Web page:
Harvey-Norman and Latitude case alleging misleading ‘interest-free’ credit card promotions welcomed by consumer advocates

Consumer Action, Financial Rights Legal Centre and CHOICE have welcomed the Australian Securities and Investments Commission’s (ASIC) commencing legal action against Latitude Finance Australia and Harvey Norman Holdings for misleading interest free advertising in relation to credit cards promoted in Harvey Norman stores.

Community lawyers and financial counsellors have assisted many clients struggling to pay off high-cost credit cards including fees and interest, usually opened through similar offers from Harvey Norman.

ASIC’s litigation relates to advertisements that ran from January 2020 to August 2021 and prominently claimed to offer ‘no deposit’, ‘interest free’ payment methods for 60 months for purchases at Harvey Norman.

ASIC claims these were misleading because these credit cards came with establishment and monthly account keeping fees that added substantial amounts to the purchase price of goods – details not mentioned in the advertisements. Further, if people used the credit cards later, these purchases could incur interest and additional fees, payable to Latitude.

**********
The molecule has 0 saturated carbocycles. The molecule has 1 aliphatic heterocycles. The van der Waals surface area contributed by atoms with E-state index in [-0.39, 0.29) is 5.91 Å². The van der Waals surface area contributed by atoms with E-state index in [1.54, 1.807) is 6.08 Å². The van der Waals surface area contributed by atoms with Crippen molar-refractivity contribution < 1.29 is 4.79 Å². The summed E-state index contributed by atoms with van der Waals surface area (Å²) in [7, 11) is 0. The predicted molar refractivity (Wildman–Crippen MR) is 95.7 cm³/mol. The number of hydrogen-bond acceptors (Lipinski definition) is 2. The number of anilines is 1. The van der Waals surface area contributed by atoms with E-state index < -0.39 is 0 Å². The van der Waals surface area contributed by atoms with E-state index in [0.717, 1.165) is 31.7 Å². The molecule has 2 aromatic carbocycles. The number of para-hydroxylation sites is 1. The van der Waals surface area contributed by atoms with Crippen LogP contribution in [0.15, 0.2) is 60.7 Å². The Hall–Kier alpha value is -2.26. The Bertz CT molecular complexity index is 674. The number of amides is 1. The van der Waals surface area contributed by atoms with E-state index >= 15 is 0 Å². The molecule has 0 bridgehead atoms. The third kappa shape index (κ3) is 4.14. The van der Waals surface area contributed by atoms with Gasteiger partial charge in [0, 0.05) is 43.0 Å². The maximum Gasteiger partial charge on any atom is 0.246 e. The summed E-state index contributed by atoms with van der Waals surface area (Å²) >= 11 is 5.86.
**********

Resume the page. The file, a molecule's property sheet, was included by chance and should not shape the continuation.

Retailers like Harvey Norman have promoted high-cost credit cards for years. Individuals can be signed-up for a credit card in store, despite retailers not having a credit licence. This is due to a provision in the national credit laws known as the ‘point-of-sale’ exemption.

“The point-of-sale exemption from our credit laws was supposed to be a temporary arrangement and should have been removed a decade ago,” said Tom Abourizk, Senior Policy Officer, Consumer Action.

“Use of the point-of-sale exemption has allowed retail store staff to sign people up to unaffordable credit products on the spot, often receiving a commission for doing so. Staff are also incentivised to make sure the credit products are approved so they can make the sale. Harvey Norman at Latitude are one of the worst offenders of this,” he said.

“Commissioner Hayne recommended the removal of the point-of-sale exemption in his Banking Royal Commission Final Report. It is long past the time for this loophole to be removed and we are calling on the  Government to act,” said CHOICE’s Head of Policy Patrick Veyret.

CHOICE gave Harvey Norman Finance a Shonky Award in 2020 for their ‘toxic partnership’ with Latitude credit cards pushed at the point of sale by showroom staff.

“We welcome ASIC commencing legal action against Harvey Norman and Latitude Finance for alleged misleading interest-free advertising of its loans. We have heard many stories of people walking into Harvey Norman to purchase a household product and walking out with a costly new debt with hidden fees and exorbitant interest rates.” says Mr Veyret.


Media contact: Mark Pearce, Media and Communications Adviser, 0413 299 567, media@consumeraction.org.au

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